Hard-earned reclamation of the colour black dramatically underlines one of the most striking visual shifts presented in Young, Gifted, and Black: a riotous and radical explosion of colour – Matt Wycoff
Words by: Olisa Jr.
It is the odyssey of introspection, a beautifully abstract portrait offering a gentle glimpse of sibylline juxtapositions and attempts at an unbridled exploration of racial identity. Gazing into Bethany Collins’ Too White To Be Black (2014), set upon a wooden panel covered in blackboard paint, your eyes seek to uncover the chalk-like white lettering buried beneath a layer of scattered black clusters and seemingly imperfect erasures.
Of this rendering, Collins conveys her experience of being born of mixed race, constantly battling both personal and societal perceptions of her identity. This painting presents itself as one of many contemporary reimaginations of what we understand as portraiture. It intricately displays a new form of surveying blackness—the primal focuses of the Young, Gifted, and Black exhibition, curated by Antwaun Sargent and Matt Wycoff.
“For many, there is a near-constant back-and-forth between a firm belief that art can and does make a change, and a question of to what extent it should overtly try.” – Matt Wycoff.
On underpinnings, the exhibition’s 51 works address a plethora of perspectives and identities on blackness across various mediums, challenging our understanding of visual frameworks while engaging the nuanced realities of both perception and interpretation. Laden with subtle visual references that reveal the featured artists’ desires for the ability to dictate their approaches to presenting a newfound black visual vernacular, these works depict a vivid space grounded in strongly opposing the need to view Black art through the lens of identity politics.
At the same time, the exhibition nurtures a narrative on the reshaping of notions on the colour black and representations of self. This idea of a radically unfiltered space, carefully reworking the system of thought within the art world, is essential to grasping both the historical and cultural importance of this exhibition.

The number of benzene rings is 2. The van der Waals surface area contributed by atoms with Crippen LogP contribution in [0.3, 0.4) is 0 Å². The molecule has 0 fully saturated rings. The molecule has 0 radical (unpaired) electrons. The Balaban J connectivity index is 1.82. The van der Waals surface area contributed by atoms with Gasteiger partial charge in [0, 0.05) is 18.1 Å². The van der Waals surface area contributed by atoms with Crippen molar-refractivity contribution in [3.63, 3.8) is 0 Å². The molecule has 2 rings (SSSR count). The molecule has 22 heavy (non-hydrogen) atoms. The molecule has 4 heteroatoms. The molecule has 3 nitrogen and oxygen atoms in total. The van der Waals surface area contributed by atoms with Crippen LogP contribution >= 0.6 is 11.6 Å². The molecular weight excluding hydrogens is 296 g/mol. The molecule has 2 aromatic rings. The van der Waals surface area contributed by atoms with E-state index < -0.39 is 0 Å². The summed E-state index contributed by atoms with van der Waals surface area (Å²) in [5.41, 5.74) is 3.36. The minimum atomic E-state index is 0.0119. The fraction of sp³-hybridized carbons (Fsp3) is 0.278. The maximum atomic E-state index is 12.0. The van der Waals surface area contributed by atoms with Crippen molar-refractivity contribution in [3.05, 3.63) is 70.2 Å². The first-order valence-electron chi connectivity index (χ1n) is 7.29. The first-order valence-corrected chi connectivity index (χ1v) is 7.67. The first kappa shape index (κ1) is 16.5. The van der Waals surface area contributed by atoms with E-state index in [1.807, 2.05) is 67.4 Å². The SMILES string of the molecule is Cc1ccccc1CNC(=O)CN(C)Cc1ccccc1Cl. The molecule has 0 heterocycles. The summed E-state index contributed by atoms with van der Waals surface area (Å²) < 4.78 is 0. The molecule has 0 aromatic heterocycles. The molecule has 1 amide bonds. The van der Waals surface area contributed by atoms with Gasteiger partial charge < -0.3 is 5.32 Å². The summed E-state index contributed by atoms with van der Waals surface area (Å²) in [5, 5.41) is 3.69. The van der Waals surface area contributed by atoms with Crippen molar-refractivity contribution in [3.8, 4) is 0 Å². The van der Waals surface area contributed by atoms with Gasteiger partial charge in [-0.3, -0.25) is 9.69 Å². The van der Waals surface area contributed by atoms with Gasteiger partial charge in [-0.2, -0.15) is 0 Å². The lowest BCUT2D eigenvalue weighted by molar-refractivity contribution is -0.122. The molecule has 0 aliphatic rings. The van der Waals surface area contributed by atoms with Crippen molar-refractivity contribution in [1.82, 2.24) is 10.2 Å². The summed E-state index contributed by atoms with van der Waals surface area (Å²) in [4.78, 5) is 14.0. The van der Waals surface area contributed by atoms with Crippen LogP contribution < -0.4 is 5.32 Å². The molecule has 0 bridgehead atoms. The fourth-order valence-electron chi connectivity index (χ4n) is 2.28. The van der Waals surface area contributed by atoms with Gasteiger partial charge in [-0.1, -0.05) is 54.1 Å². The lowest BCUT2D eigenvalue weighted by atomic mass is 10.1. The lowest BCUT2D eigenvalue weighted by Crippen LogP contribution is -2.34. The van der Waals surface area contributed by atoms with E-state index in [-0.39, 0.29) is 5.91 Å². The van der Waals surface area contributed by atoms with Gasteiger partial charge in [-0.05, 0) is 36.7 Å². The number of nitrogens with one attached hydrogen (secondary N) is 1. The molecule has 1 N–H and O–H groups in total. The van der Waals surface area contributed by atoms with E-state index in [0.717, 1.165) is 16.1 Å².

“Hard-earned reclamation of the colour black dramatically underlines one of the most striking visual shifts presented in Young, Gifted, and Black: a riotous and radical explosion of colour, primarily among the younger painters, to represent the human form,” curator Matt Wycoff says of the remarkably coloured works conjuring a surrealist and euphoric essence to assess issues of race and identity, such as Arcmanoro Niles’ The Nights I Don’t Remember, The Nights I Can’t Forget (2018) juxtaposing vibrant pink tones with subdued subject postures to convey a tender, erotic image of coping with generational trauma—a sorrowful effect of countless years of racism.
‘The way the colour black came to represent the many-hued African diaspora begins with slave owners and traffickers distancing themselves from the property and product of their trade. The owners and traffickers being white; black, served as an expedient antonym for the symbolic distortion of enslaved individuals into something less than human. It’s a history no adjective seems to illuminate meaningfully. Maddening, infuriating, atrocious, and staggering all fail to describe the four hundred years of terror and denigration that indelibly linked people of African origin to the colour black and its attendant symbolisms that have included, but are by no means limited to, stupidity, laziness, the devil, and an absence of visible light.’
Perhaps, in this ever-transforming era of contemporary art and visual expression, the exhibition serves as a living testament to the possibility of conceptual and social change that allows for the liberation of identity, ownership, and communication of Black art and history. Furthermore, the onus is on both the artists featured in the Young, Gifted, and Black exhibition, and everyone else, to overtly amplify the urgency of viewing, portraying, and appreciating the artistic works of Black artists through an egalitarian lens, as the fight to shift the status quo is important now more than ever.